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Democrat Sink announces bid for seat held by Bill Young

FILE - In this Oct. 8, 2010 file photo, Alex Sink, speaks during a gubernatorial debate in Miami. Sink announced Wednesday, Oct. 30, 2-13 that she will move to Pinellas County and run for the congressional seat that had been held by U.S. Rep. Bill Young. Young died earlier this month. (AP Photo/J Pat Carter, File) Alex Sink in 2010. s (J. Pat Carter/AP)

Former Florida chief financial officer Alex Sink (D) will run for the the state's 13th congressional district seat, she announced Wednesday, giving Democrats a capable recruit for a seat the party is bullish on picking up.

"For the sake of our economy, our businesses and our families, we have to restore problem-solving leadership," Sink, the 2010 Democratic gubernatorial nominee, said in a statement.

The Tampa-area 13th district seat was held by Republican Rep. C.W. Bill Young, who died this month at age 82. A special election date to replace him has not been set, but is expected sometime in the first few months of 2014.

President Obama won about 50 percent of the vote in the district last year, an illustration of why Democrats are very optimistic about the pickup opportunity.

Sink joins attorney Jessica Ehrlich in the Democratic field. On the Republican side, political consultant Nick Zoller has jumped in the race. A host of other names are being mentioned as possibilities, including former St. Petersburg mayor Rick Baker and Bill Young Jr., the late congressman's son.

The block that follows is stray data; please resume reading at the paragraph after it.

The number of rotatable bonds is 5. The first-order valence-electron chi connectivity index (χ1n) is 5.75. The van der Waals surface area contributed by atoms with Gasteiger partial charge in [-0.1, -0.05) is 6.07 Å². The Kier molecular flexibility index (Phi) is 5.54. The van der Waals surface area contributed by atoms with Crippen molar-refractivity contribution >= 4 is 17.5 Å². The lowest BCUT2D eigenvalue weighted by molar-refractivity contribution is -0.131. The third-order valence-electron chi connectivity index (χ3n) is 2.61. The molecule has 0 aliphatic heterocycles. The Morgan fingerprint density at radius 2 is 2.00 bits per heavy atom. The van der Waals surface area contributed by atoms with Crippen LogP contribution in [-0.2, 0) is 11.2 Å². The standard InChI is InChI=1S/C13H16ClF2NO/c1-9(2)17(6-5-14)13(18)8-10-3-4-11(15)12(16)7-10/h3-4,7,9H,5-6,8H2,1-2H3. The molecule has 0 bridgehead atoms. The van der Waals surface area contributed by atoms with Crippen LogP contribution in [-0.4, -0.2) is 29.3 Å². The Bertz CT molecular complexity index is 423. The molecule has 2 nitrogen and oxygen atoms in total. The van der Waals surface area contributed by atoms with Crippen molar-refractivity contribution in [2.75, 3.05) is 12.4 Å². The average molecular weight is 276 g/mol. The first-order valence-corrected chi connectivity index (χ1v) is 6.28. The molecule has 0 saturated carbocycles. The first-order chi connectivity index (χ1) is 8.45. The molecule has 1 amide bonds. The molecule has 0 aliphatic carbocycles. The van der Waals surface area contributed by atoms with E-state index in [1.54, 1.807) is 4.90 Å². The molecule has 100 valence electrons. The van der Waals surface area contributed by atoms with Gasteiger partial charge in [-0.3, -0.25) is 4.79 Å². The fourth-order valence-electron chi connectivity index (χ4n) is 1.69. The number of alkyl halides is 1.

National Republicans slammed Sink while Democrats praised her.

"How can Florida families trust Alex Sink in Washington when she wasted their money at home with no remorse?" asked National Republican Congressional Committee spokeswoman Katie Prill.

"Alex Sink’s results-oriented approach, business background and deep commitment to solving problems would help change the way Washington does business so that we can work together on creating jobs," said Democratic Congressional Campaign Committee Chairman Steve Israel of New York.

Updated at 12:41 p.m.


Sean Sullivan has covered national politics for The Washington Post since 2012.



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